1. We are really good at compartmentalizing our frustration/anger.
  2. Or we’re really good at laying blame elsewhere, hard to say.
  3. We are amazing.
  4. We love our new house.

I realize these aren’t helpful lessons to anyone else, so stay tuned for my next post with tips, tricks, and reviews of baby gear for small living.

 

 

Dog vs Baby: The Eternal Struggle for Your Love

Dog vs Baby
The one and only Rosko

I’ve had my dog for 10 years; Rosko, The Roktopus, Rokko, Roskolini. I’ve taken 2 million pictures of him over that time. I’ve also attempted multiple training methods, all failing miserably. He loves me unconditionally, and I can no longer say I feel the same way.

 

 

*Cue angry yelling, I’m a horrible dog-mom insults here*

Go ahead, throw ’em at me.

Many moons ago, people would tell me, “you love your dog now, but just wait until you have a baby”. I would scoff at this and think, how could I ever stop loving this little ball of fluff?!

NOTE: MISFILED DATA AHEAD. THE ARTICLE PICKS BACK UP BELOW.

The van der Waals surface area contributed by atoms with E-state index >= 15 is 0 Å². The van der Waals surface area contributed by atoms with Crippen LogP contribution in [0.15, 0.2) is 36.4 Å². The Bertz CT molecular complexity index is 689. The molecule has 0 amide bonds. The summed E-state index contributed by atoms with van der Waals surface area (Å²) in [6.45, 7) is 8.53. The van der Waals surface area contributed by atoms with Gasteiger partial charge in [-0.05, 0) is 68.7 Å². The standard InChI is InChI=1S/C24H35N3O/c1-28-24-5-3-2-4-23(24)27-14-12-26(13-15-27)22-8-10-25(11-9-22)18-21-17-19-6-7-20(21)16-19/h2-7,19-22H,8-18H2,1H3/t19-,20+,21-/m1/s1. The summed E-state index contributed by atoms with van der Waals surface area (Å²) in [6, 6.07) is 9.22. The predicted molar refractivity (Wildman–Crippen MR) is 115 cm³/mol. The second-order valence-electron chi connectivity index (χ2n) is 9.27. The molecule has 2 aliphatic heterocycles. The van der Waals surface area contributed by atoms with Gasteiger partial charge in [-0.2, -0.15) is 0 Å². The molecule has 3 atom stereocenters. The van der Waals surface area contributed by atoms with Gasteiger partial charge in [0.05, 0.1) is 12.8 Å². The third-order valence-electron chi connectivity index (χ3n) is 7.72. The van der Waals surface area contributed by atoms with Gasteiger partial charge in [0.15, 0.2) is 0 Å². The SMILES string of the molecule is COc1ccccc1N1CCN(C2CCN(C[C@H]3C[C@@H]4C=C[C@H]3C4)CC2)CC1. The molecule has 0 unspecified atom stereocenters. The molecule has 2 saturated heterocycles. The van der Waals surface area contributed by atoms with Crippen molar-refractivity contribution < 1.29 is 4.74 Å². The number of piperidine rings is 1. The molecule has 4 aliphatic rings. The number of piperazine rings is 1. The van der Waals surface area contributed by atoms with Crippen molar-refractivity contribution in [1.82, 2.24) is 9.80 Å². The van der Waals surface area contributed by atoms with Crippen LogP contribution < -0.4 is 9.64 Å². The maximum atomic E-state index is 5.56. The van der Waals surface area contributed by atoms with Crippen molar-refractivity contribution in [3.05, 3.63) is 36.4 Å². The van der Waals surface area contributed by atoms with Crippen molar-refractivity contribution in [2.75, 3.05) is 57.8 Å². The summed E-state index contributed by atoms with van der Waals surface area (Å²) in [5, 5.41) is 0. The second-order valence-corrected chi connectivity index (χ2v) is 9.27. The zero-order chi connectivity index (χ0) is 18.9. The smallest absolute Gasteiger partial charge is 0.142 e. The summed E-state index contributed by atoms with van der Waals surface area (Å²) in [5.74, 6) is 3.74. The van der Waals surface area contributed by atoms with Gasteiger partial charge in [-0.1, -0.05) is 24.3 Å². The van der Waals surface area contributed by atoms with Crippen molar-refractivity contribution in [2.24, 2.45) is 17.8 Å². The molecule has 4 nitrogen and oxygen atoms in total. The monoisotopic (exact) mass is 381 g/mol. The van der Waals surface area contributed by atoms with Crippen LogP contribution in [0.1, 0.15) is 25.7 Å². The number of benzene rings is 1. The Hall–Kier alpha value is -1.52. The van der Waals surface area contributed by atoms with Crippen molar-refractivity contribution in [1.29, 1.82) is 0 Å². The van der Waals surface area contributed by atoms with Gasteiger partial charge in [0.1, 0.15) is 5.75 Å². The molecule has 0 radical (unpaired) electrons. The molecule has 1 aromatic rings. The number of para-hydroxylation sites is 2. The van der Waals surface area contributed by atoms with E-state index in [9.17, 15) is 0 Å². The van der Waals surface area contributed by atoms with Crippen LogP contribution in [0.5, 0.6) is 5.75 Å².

And then, it happened.

The real baby arrived. Not the furbaby. The real, human, I-made-this-in-my-body-baby. Initially it wasn’t so bad; we were on cloud 9, and Tyler was home for the first 6 weeks, so I had help. I took care of the baby, Tyler took care of me and Rosko (arguably, a more tedious job).

Dog vs Baby
Would NOT go near him.

Rosko did NOT love Callahan. His feelings were instantly apparent. When Rosko greeted us at the door, Callahan screaming in his car seat at Rosko’s level, you could see the butt-puckering moment he knew life had changed. That night was an awful one, with so much crying, and sweating (ok, maybe I was the only one sweating). When we woke up the next day, Rosko looked his 9 years. Up to that point he had always looked like a well maintained Hollywood celebrity. You know the ones that are 60 but look 30? He no longer looked like Lindsay Lohan in Mean Girls, and more like a Lindsay Lohan mugshot. It was astounding.

Rosko spent his time trying to be on me, but not touching Callahan. Since I was breastfeeding Callahan basically 24/7 this was impossible and annoying as shit. Suddenly, I no longer loved my dog. It was like a light switch. It didn’t happen the first day, or even the second. But it seemed like overnight; maybe once the fatigue had built up enough and it was decisive.